Kale – December Plant of the Month
This sturdy green is always at the top of the list of the most nutritious veggies, full of vitamins, minerals, antioxidants, and fiber. It's easier to grow than most of its cabbage family relatives, being less troubled by the many pests that afflict this clan, and its cold hardiness lets you plant early in the spring and harvest late into the fall, even into the winter months if you give it some protection. And it’s delicious lightly steamed and tossed with some olive oil, added to soups and casseroles, or raw in a salad.
Varieties: Kale is the belle of the vegetable garden ball. Blue-green curled ‘Winterbor’ kale is as lovely as a bouquet; 'Redbor' is a stunning, deep-purple version that makes an eye-catching garnish. Lacy-leaved 'Red Russian' provides color and texture. Lacinato, also called Tuscan or dinosaur kale, has long, puckered leaves that are especially tender and is more heat tolerant than other types of kale. 'Beira', with wide, collard-like leaves, is traditional in Portuguese kale soup.
Site: Full sun and fertile, well-drained soil with several inches of compost worked in prior to planting. Because it’s so attractive as well as nutritious, kale is a great choice for edible landscaping. Consider combining it with flowers and herbs in containers or garden beds rather than limiting it to the vegetable garden proper.
When to Plant: Kale tastes best when it ripens in cool weather. For the earliest spring crop, start seeds indoors 8-10 weeks before your last frost date; then set out hardened off seedlings 4-6 weeks before the last frost date. Sow seeds directly in the garden as soon as the soil can be worked in the spring. For a fall crop, sow seeds about 2 months before the expected fall frost date. While seeds for a fall harvest can be sown directly in the garden, hot summer soil often results in poor germination. You may have better success starting seeds in pots and transplanting seedlings. Direct sow seeds for “baby” kale monthly in succession up until the fall frost date.
Planting: Plant seeds ¼ to ½ inch deep. Thin to 12-24 inch spacing when seedlings are a few inches tall. Set transplants 12-24 inches apart. Sow seeds for “baby” kale by planting seeds in bands or wide rows. Space seeds about 1½ inch apart or broadcast seeds and thin to this approximate spacing.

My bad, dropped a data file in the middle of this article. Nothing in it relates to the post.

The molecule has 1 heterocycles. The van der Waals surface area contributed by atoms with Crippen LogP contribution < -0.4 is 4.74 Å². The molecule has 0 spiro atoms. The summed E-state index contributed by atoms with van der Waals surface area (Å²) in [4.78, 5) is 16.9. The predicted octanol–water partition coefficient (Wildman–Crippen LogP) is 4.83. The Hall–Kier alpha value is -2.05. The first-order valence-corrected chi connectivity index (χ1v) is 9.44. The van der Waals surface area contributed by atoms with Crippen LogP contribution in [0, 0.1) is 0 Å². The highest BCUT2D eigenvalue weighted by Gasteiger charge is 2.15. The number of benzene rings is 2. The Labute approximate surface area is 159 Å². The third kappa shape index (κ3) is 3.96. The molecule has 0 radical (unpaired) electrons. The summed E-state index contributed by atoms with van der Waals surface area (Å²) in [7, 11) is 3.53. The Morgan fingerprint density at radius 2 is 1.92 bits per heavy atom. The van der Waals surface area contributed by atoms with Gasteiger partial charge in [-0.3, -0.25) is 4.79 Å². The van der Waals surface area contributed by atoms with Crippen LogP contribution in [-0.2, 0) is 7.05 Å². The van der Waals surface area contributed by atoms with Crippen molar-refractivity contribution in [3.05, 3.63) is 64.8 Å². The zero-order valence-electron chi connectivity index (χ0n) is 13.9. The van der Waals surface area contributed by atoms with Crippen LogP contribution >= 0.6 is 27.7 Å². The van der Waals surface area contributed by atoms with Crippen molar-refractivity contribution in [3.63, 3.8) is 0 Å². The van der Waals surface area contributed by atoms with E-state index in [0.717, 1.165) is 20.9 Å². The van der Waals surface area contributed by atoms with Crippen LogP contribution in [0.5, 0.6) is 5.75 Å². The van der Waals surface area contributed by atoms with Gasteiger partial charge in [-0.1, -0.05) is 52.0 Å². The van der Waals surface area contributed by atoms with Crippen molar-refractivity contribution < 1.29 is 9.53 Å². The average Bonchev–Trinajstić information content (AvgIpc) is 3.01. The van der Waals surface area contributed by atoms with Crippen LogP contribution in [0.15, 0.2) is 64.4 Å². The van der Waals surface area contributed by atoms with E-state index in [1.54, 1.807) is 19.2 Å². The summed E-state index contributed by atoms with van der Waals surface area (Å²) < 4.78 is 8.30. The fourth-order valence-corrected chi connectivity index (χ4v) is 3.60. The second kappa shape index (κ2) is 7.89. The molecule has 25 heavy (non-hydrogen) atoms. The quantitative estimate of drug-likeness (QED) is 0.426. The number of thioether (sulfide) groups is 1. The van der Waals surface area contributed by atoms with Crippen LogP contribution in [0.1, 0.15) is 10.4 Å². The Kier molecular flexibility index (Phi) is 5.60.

Culture: Kale is shallow-rooted and does best with consistent soil moisture. A 3-inch deep layer of organic mulch will help retain soil moisture, keep weeds down, and avoid the damage to roots that might occur when weeding. Give kale a boost mid-season with an application of a soluble fertilizer such as fish emulsion.
Troubleshooting: While common cabbage family pests such as cabbage worms and flea beetles are potential problems, kale is generally less troubled by them than it relations, with the exception of cabbage aphids, which can be especially troublesome on fall crops. Aphids can be knocked off plants with a strong stream of water from a hose or controlled with insecticidal soap sprays. In the southern half of the country, harlequin bugs, a type of stink bug, can be problematic. Crush the black and white barrel-shaped eggs and handpick the orange and black adults and nymphs. Growing kale under lightweight floating row covers is an easy way to exclude pests. Rotate the location of kale and other cabbage family members to reduce the likelihood of disease problems.
Harvesting: Kale tastes best when it ripens in cool weather; a few frosts make it taste even sweeter, as the cold causes starches in the leaves to change to natural sugars. Cut individual outer leaves when they are of usable size or harvest the entire plant by cutting it at its base. In cool fall weather, harvesting leaves individually lets you enjoy an extended harvest. In milder areas (Zone 7 and south) you may be able to harvest throughout the winter. “Baby” kale is ready for harvest 3-5 weeks after planting. Baby kale can be grown as a “cut and come again” crop for multiple harvests.
- Kale enjoys a massage! Rubbing mature kale leaves with your fingers breaks down their cellulose, causing them to wilt and become silky, rather than rubbery, and takes away their bitter edge. Remove the tough central rib, toss leaves with a little lemon juice, olive oil, and a pinch of salt, then rub them together vigorously for two or three minutes, until they turn limp and their color changes to deep green. Sounds weird, but tastes great! Massaged kale will keep in the frig for several days in a sealed container.
- Although kale may seem like the trendy “veggie of the moment,” it’s been cultivated for centuries. Most likely descended from wild cabbages in the Mediterranean region, it was grown by Romans at least 2000 years ago.
- Kale has its own holiday! National Kale Day is celebrated on October 5. Check out the NKD website for more kale information than you can imagine – and some tasty recipes too! Here’s their recipe for Kale Lentil Tacos –great Meatless Monday fare!
For more kale recipes and ideas for curriculum connections, check out these materials from Vermont Farm to School.